29. AWOL

The scandal: George W. Bush, self-described "war president," did not fulfill his National Guard duty, and Bush and his aides have made misleading statements about it. Salon's Eric Boehlert wrote the best recent summary of the issue.

The problem: Military absenteeism is a punishable offense, although Bush received an honorable discharge.

The outcome: No longer a campaign issue. But what was Bush doing in 1972?

30. Iraq: The Case for War

The scandal: Bush and many officials in his administration made false statements about Iraq's military capabilities, in the months before the United States' March 2003 invasion of the country.

The problem: For one thing, it is a crime to lie to Congress, although Bush backers claim the president did not knowingly make false assertions.

The outcome: A war spun out of control with unknowable long-term consequences. The Iraq Survey Group has stopped looking for weapons of mass destruction in Iraq.

31. Niger Forgeries: Whodunit?

The scandal: In his January 2003 State of the Union address, Bush said, "The British government has learned that Saddam Hussein recently sought significant quantities of uranium from Africa."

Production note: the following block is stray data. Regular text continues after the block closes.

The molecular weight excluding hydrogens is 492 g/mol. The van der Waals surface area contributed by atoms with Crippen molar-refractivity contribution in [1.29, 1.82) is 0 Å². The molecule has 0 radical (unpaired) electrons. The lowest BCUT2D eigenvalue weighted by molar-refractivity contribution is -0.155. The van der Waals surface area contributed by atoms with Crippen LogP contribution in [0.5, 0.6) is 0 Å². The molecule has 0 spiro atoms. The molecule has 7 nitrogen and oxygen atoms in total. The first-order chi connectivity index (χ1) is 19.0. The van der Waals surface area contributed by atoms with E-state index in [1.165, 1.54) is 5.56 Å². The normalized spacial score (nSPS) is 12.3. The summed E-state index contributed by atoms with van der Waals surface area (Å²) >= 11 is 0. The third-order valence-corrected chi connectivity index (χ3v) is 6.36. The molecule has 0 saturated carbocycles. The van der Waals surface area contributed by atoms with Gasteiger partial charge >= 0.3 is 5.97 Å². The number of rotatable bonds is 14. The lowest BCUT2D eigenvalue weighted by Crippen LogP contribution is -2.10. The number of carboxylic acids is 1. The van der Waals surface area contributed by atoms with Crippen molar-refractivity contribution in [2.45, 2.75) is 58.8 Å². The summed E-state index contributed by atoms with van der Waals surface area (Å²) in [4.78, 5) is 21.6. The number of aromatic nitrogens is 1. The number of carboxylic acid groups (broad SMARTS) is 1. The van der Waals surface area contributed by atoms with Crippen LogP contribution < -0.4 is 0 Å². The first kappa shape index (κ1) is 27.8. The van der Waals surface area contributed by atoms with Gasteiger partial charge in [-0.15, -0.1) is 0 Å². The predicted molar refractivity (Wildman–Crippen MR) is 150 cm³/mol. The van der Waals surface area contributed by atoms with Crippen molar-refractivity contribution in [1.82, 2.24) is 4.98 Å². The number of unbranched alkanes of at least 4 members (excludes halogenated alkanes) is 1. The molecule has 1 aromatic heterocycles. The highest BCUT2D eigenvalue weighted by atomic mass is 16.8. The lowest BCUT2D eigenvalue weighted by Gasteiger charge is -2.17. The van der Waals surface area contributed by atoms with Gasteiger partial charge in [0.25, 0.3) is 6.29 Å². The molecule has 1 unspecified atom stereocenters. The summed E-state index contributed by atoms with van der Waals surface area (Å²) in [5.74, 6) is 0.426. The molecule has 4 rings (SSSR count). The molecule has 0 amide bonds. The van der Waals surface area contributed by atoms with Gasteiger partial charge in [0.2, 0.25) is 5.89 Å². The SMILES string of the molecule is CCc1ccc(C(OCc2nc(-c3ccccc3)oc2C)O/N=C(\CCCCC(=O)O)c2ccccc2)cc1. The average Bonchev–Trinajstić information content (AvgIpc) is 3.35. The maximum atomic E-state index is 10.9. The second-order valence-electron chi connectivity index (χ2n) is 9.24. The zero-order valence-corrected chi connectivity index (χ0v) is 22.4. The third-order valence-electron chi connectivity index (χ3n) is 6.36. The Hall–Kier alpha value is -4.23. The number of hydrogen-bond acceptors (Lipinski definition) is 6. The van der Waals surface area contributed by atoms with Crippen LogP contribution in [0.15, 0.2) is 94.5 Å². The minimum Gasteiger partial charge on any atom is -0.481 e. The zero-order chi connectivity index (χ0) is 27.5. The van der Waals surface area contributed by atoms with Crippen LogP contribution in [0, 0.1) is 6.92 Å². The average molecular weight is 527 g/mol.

The problem: The statement was untrue. By March 2003, the International Atomic Energy Agency showed the claim, that Iraq sought materials from Niger, was based on easily discernible forgeries.

The outcome: The identity of the forger(s) remains under wraps. Journalist Josh Marshall has implied the FBI is oddly uninterested in interviewing Rocco Martino, the former Italian intelligence agent who apparently first shopped the documents in intelligence and journalistic circles and would presumably be able to shed light on their origin.

32. In Plame Sight

The scandal: In July 2003, administration officials disclosed the identity of Valerie Plame, a CIA operative working on counterterrorism efforts, to multiple journalists, and columnist Robert Novak made Plame's identity public. Plame's husband, former Ambassador Joseph Wilson, had just written a New York Times opinion piece stating he had investigated the Niger uranium-production allegations, at the CIA's behest, and reported them to be untrue, before Bush's 2003 State of the Union address.